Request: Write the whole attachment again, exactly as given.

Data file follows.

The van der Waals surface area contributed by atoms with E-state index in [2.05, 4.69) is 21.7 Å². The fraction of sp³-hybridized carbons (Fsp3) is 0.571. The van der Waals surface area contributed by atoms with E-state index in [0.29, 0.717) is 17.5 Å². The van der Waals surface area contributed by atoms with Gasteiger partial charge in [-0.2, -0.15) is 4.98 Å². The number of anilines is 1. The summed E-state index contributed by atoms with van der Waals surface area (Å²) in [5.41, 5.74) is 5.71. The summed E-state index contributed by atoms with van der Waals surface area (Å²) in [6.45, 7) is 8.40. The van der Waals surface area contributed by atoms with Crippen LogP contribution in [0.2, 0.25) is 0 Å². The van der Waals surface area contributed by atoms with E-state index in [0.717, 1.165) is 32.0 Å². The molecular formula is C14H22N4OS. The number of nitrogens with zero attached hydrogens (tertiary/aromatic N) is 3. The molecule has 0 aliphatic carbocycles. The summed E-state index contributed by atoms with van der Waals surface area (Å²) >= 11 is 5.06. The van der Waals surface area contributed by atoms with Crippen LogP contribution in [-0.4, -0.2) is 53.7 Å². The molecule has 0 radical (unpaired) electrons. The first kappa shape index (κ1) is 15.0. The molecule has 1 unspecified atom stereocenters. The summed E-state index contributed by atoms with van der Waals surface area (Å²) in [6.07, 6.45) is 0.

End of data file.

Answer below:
The van der Waals surface area contributed by atoms with E-state index in [2.05, 4.69) is 21.7 Å². The fraction of sp³-hybridized carbons (Fsp3) is 0.571. The van der Waals surface area contributed by atoms with E-state index in [0.29, 0.717) is 17.5 Å². The van der Waals surface area contributed by atoms with Gasteiger partial charge in [-0.2, -0.15) is 4.98 Å². The number of anilines is 1. The summed E-state index contributed by atoms with van der Waals surface area (Å²) in [5.41, 5.74) is 5.71. The summed E-state index contributed by atoms with van der Waals surface area (Å²) in [6.45, 7) is 8.40. The van der Waals surface area contributed by atoms with Crippen LogP contribution in [0.2, 0.25) is 0 Å². The van der Waals surface area contributed by atoms with E-state index in [0.717, 1.165) is 32.0 Å². The molecular formula is C14H22N4OS. The number of nitrogens with zero attached hydrogens (tertiary/aromatic N) is 3. The molecule has 0 aliphatic carbocycles. The summed E-state index contributed by atoms with van der Waals surface area (Å²) >= 11 is 5.06. The van der Waals surface area contributed by atoms with Crippen LogP contribution in [-0.4, -0.2) is 53.7 Å². The molecule has 0 radical (unpaired) electrons. The first kappa shape index (κ1) is 15.0. The molecule has 1 unspecified atom stereocenters. The summed E-state index contributed by atoms with van der Waals surface area (Å²) in [6.07, 6.45) is 0.